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Re-entry can be hard
In 2006, Lisa Lord moved to Heidelberg, Germany, to set up a new talent-management team for software giant SAP AG.
Ms. Lord had been working in the U.S. for the German company for two years and was eager to move up the ranks. But a department reorganization split her duties, and by June 2007 she was back in the U.S. with no clear next position waiting for her at SAP.
Spending a few years overseas can vault ambitious employees into senior leadership positions. But companies aren’t always prepared when those workers return home, veteran expatriates and executive recruiters say. Often, the right domestic jobs aren’t open, or management fails to recognize and reward the skills developed during the time abroad, they say. The resulting frustrations can cause some managers to stumble, and even send some out the door.
“It’s a brain drain,” said RJ Heckman, the president of executive-recruiting firm Korn/Ferry International’s leadership and talent consulting business.
Companies take steps to prepare for returning employees, offering career planning, sponsorsand opportunities to connect with senior leadership. Yet placement experts and headhunters say few firms and returning managers are doing enough to ease the transition.
A 2012 survey by human-resources consulting firm Mercer found that 57% of 335 North American company respondents planned to increase long-term expatriate assignments—ranging from 2 to 5 years—through the end of 2014. There is no firm measure of turnover following an overseas assignment, although studies suggest between 8% to 25% of managers may leave a company after returning to the U.S.
“Nobody really cares about your experience,” says Brian Walker, who completed five overseas assignments, including stints in Indonesia and China, in operations and human-resources roles at Wal-Mart Stores Inc.
Each time he returned to the retailer’s Bentonville, Ark., headquarters, Mr. Walker says he missed the responsibility and authority he had abroad. Without a seat at key meetings or a voice in hiring decisions, he quickly raised his hand for another expat stint.
During his last international assignment for the company, in Hong Kong, family issues pulled the 46-year-old back to the U.S. But Wal-Mart didn’t have a domestic job open for him “that would really excite me,” he says. He took a job at Kimberly-Clark Corp.’sinternational division, where he is now vice president of human resources, in Dallas.
Wal-Mart didn’t provide a comment for this article.
Managers and executive recruiters say management in the U.S. can be slow to offer returning workers opportunities that put their new skills to the test.
“Companies send out company men and women, [and] these same people return as entrepreneurs,” says John Touey, a principal at executive search firm Salveson Stetson Group. Yet once back home, “all of a sudden the pace of decision-making is slowed down. They have to get 10 signatures to get a project off the ground.”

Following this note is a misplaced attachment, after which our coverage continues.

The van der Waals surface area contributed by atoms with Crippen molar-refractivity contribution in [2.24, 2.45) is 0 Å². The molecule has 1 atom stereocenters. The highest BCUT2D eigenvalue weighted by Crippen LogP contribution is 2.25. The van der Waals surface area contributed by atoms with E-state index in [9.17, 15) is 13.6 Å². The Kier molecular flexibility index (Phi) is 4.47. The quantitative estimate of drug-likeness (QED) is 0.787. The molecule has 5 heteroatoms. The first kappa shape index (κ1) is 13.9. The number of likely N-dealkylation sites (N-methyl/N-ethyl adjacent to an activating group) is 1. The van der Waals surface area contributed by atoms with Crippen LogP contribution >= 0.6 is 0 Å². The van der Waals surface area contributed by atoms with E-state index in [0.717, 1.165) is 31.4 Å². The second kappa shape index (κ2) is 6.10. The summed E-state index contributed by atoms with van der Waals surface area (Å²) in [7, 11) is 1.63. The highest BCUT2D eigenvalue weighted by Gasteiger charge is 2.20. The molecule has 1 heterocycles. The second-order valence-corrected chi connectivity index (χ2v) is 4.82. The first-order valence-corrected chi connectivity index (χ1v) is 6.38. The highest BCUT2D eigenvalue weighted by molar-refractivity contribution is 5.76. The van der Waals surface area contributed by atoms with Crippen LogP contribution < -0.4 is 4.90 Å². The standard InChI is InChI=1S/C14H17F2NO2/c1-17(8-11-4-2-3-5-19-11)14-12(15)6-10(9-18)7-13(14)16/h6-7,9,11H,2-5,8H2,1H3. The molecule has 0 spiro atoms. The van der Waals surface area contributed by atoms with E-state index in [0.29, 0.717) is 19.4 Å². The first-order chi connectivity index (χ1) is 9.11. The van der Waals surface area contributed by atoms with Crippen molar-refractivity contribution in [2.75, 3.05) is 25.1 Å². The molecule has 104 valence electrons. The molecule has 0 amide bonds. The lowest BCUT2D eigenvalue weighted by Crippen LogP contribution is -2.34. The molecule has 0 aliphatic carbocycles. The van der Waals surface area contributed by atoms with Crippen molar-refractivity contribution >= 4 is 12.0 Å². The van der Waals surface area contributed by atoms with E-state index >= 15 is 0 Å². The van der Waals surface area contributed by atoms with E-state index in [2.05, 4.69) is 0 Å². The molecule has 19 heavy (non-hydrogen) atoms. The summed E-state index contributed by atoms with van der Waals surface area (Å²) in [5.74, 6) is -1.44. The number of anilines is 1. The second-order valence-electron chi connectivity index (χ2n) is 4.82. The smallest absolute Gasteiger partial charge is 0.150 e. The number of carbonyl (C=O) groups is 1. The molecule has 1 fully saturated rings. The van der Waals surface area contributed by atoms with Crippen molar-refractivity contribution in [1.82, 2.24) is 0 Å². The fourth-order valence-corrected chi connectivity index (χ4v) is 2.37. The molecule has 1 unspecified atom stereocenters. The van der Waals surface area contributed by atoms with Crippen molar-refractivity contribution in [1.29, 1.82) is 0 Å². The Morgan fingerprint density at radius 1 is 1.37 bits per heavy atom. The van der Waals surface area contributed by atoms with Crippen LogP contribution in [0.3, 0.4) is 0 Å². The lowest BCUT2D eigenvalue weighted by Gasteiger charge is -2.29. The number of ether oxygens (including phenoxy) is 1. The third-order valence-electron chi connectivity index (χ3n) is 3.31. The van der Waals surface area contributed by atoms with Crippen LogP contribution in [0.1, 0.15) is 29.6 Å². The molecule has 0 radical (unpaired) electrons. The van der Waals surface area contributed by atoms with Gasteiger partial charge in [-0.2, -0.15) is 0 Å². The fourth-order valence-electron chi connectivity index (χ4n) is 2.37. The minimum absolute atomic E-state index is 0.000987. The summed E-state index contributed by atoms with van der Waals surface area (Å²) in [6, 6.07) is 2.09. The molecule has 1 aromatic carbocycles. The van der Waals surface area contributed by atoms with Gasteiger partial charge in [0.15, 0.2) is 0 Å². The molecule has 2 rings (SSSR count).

Even top executives can have a rough re-entry. John McCarvel lived in Asia for 18 years, eventually joining footwear company Crocs Inc. in Singapore. In 2010, he moved to company headquarters outside of Boulder, Colo., to take the chief executive post.
Mr. McCarvel, 57, says he still sometimes feels like a “foreigner” at the office, perplexed by office politics and gossip and what he sees as a lack of collaboration compared to what he witnessed abroad. He says he has thought about leaving the company and going back to Asia.
“Some days, I find…American business culture to be extremely difficult,” he says.
Losing a manager following an overseas stint can be a wasted investment. Ed Hannibal, a partner at human-resources consultancy Mercer, estimates that it costs a company nearly twice an executive’s $300,000 annual salary to send her from the U.S. to Shanghai for a year.
Executive recruiters and global business professors advise workers taking international assignments to maintain their social capital back home by making regular visits and scheduling video calls with colleagues and bosses. Newly repatriated managers should also volunteer to work on projects and share wisdom on life abroad with co-workers planning a similar move, says Mary Teagarden, a professor of global strategy at the Thunderbird School of Global Management.
At Crocs, Mr. McCarvel says he keeps tabs on workers just back from overseas, emailing and dropping by to check in. He also urges longer international assignments—workers might feel more ready to come home after three to five years, he says, whereas those on two-year assignments often spend their second year worrying about what comes next.
When Ms. Lord, the former SAP manager, returned to the U.S. from Germany, her previous job had been filled, and she was offered project work at SAP.
“I said, ‘look, this isn’t enough for me,'” and triggered a pre-negotiated severance package, she says. SAP wouldn’t comment on the specifics of her case, but in a statement the company said it retains 90% of overseas assignees.
Ms. Lord, now a vice president for talent management with global biopharmaceutical company Shire PLC, says her time in Germany was among the best experiences of her life, both personally and professionally.
“I was way more valuable to my next employer as a result of that experience,” says the 51-year-old executive who works in Shire’s in Wayne, Pa., offices.
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